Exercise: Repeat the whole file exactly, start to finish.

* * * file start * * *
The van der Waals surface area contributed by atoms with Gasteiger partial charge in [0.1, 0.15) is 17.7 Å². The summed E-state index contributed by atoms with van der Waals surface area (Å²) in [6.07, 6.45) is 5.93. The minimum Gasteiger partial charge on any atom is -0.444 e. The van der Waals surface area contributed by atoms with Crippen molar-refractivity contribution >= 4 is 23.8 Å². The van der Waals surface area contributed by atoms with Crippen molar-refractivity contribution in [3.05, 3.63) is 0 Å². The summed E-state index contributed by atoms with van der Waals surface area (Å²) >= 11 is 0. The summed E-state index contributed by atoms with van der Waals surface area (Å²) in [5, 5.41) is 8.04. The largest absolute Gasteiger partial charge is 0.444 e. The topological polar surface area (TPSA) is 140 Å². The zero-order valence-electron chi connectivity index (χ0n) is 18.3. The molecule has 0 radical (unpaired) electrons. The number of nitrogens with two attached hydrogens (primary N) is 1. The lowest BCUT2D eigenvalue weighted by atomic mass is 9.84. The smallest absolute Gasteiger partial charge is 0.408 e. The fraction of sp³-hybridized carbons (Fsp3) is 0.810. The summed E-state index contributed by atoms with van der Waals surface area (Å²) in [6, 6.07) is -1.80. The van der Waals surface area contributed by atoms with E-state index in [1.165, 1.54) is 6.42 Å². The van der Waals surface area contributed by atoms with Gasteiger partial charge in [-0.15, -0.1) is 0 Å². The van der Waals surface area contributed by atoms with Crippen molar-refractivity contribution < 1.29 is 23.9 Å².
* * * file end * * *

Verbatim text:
The van der Waals surface area contributed by atoms with Gasteiger partial charge in [0.1, 0.15) is 17.7 Å². The summed E-state index contributed by atoms with van der Waals surface area (Å²) in [6.07, 6.45) is 5.93. The minimum Gasteiger partial charge on any atom is -0.444 e. The van der Waals surface area contributed by atoms with Crippen molar-refractivity contribution >= 4 is 23.8 Å². The van der Waals surface area contributed by atoms with Crippen molar-refractivity contribution in [3.05, 3.63) is 0 Å². The summed E-state index contributed by atoms with van der Waals surface area (Å²) >= 11 is 0. The summed E-state index contributed by atoms with van der Waals surface area (Å²) in [5, 5.41) is 8.04. The largest absolute Gasteiger partial charge is 0.444 e. The topological polar surface area (TPSA) is 140 Å². The zero-order valence-electron chi connectivity index (χ0n) is 18.3. The molecule has 0 radical (unpaired) electrons. The number of nitrogens with two attached hydrogens (primary N) is 1. The lowest BCUT2D eigenvalue weighted by atomic mass is 9.84. The smallest absolute Gasteiger partial charge is 0.408 e. The fraction of sp³-hybridized carbons (Fsp3) is 0.810. The summed E-state index contributed by atoms with van der Waals surface area (Å²) in [6, 6.07) is -1.80. The van der Waals surface area contributed by atoms with E-state index in [1.165, 1.54) is 6.42 Å². The van der Waals surface area contributed by atoms with Gasteiger partial charge in [-0.15, -0.1) is 0 Å². The van der Waals surface area contributed by atoms with Crippen molar-refractivity contribution < 1.29 is 23.9 Å².